‘Green-on-blue’ attack kills 3 US soldiers in Afghanistan

Three U.S. soldiers were killed and a fourth injured Saturday according to the Defense Department in an apparent inside attack during field operations in Afghanistan.

The Taliban has claimed responsibility for the attack, saying it has successfully infiltrated Afghan security forces to commit a “green-on-blue” attack, one in which an Afghani soldier attacks Coalition troops.

The incident took place in the Achin district in Nangarhar province on the eastern border with Pakistan. A Taliban stronghold and a volatile area, it is the same region in which four U.S. soldiers died earlier this year.

According to officials, the Taliban terrorist posing as an Afghani soldier was the commander of an 11-man unit and he opened fire on American troops during a field operation.  He was killed when U.S. and Afghani troops returned fire.

A Pentagon press release describing the incident read:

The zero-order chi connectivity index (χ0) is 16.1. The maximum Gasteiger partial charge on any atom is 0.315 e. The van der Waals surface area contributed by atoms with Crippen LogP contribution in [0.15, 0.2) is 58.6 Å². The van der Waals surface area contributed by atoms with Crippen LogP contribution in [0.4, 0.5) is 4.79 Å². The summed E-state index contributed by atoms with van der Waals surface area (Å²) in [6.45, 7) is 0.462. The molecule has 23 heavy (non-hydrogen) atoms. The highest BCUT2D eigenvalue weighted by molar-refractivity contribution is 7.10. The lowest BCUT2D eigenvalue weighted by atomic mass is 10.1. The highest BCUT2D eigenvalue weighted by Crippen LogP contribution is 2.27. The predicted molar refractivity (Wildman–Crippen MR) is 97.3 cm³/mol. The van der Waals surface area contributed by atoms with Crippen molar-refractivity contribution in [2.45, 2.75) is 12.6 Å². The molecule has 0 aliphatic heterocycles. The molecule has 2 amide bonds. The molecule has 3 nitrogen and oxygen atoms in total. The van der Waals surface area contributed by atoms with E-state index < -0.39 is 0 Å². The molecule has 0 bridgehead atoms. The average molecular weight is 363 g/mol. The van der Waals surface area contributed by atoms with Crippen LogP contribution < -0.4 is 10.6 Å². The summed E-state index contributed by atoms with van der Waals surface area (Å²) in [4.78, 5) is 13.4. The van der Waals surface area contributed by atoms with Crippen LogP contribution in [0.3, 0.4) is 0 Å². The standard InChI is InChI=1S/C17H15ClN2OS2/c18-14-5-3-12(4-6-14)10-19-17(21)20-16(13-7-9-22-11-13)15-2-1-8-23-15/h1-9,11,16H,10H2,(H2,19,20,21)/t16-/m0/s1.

“Three US soldiers were killed in eastern Afghanistan today. One US soldier was wounded and has been evacuated for medical treatment. Next of kin notification is underway. This incident is under investigation. Additional information will be released as appropriate.”

Shortly before the incident occurred, three Afghan Border Police officials were killed and two more injured overnight via U.S. “friendly fire” in southern Afghanistan during a raid in Helmand province.

A growing problem, over 90 “green-on-blue” attacks have occurred since 2008.

An Afghani soldier, identified as Kazem, told Al Jazeera that such Taliban attacks are planned, but most “green-on-blue” incidents are spur of the moment.

“Such attacks are well planned when they are done by the Taliban. It seems most of them are manipulated and dragged into the trick of ‘fighting for Islam’,” he said.

“Sometimes the Taliban also kidnap a family member of the soldier and blackmail him to kill the U.S. troops to cause a maximum number of casualties in such attacks.”

 

[Task & Purpose] [Reuters] [Al Jazeera] [Photo courtesy AFP via Sputnik News]